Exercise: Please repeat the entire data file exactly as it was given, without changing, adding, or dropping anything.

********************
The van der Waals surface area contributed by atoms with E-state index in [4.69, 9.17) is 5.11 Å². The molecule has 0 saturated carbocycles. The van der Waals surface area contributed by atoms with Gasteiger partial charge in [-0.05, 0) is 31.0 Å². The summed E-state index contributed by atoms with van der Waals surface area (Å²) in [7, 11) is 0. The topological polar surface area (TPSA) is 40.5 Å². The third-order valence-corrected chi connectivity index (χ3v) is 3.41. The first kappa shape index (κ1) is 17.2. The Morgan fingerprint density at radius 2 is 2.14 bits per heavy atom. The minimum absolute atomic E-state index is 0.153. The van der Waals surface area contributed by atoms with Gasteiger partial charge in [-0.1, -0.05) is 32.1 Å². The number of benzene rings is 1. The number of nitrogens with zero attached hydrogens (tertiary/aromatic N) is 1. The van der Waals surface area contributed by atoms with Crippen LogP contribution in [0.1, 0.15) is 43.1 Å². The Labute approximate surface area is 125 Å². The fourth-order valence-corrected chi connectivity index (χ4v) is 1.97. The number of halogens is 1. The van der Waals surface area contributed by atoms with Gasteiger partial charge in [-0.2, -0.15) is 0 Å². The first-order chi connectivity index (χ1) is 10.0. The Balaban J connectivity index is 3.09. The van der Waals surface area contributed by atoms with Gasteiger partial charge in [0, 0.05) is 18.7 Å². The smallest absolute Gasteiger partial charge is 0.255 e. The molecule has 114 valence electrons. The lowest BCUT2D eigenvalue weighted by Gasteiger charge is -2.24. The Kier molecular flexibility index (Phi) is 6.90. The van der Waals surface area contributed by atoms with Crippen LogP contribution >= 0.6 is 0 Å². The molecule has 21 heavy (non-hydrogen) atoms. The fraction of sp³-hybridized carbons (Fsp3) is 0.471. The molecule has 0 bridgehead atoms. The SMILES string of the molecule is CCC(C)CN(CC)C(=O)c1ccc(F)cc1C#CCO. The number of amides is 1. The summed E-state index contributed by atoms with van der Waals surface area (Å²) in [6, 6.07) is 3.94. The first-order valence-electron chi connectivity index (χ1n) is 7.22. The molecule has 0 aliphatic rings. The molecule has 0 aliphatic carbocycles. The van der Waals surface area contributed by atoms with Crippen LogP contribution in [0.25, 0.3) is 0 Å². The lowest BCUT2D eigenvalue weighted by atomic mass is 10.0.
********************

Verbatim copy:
The van der Waals surface area contributed by atoms with E-state index in [4.69, 9.17) is 5.11 Å². The molecule has 0 saturated carbocycles. The van der Waals surface area contributed by atoms with Gasteiger partial charge in [-0.05, 0) is 31.0 Å². The summed E-state index contributed by atoms with van der Waals surface area (Å²) in [7, 11) is 0. The topological polar surface area (TPSA) is 40.5 Å². The third-order valence-corrected chi connectivity index (χ3v) is 3.41. The first kappa shape index (κ1) is 17.2. The Morgan fingerprint density at radius 2 is 2.14 bits per heavy atom. The minimum absolute atomic E-state index is 0.153. The van der Waals surface area contributed by atoms with Gasteiger partial charge in [-0.1, -0.05) is 32.1 Å². The number of benzene rings is 1. The number of nitrogens with zero attached hydrogens (tertiary/aromatic N) is 1. The van der Waals surface area contributed by atoms with Crippen LogP contribution in [0.1, 0.15) is 43.1 Å². The Labute approximate surface area is 125 Å². The fourth-order valence-corrected chi connectivity index (χ4v) is 1.97. The number of halogens is 1. The van der Waals surface area contributed by atoms with Gasteiger partial charge in [-0.2, -0.15) is 0 Å². The first-order chi connectivity index (χ1) is 10.0. The Balaban J connectivity index is 3.09. The van der Waals surface area contributed by atoms with Gasteiger partial charge in [0, 0.05) is 18.7 Å². The smallest absolute Gasteiger partial charge is 0.255 e. The molecule has 114 valence electrons. The lowest BCUT2D eigenvalue weighted by Gasteiger charge is -2.24. The Kier molecular flexibility index (Phi) is 6.90. The van der Waals surface area contributed by atoms with Crippen LogP contribution >= 0.6 is 0 Å². The molecule has 21 heavy (non-hydrogen) atoms. The fraction of sp³-hybridized carbons (Fsp3) is 0.471. The molecule has 0 bridgehead atoms. The SMILES string of the molecule is CCC(C)CN(CC)C(=O)c1ccc(F)cc1C#CCO. The number of amides is 1. The summed E-state index contributed by atoms with van der Waals surface area (Å²) in [6, 6.07) is 3.94. The first-order valence-electron chi connectivity index (χ1n) is 7.22. The molecule has 0 aliphatic rings. The molecule has 0 aliphatic carbocycles. The van der Waals surface area contributed by atoms with Crippen LogP contribution in [0.25, 0.3) is 0 Å². The lowest BCUT2D eigenvalue weighted by atomic mass is 10.0.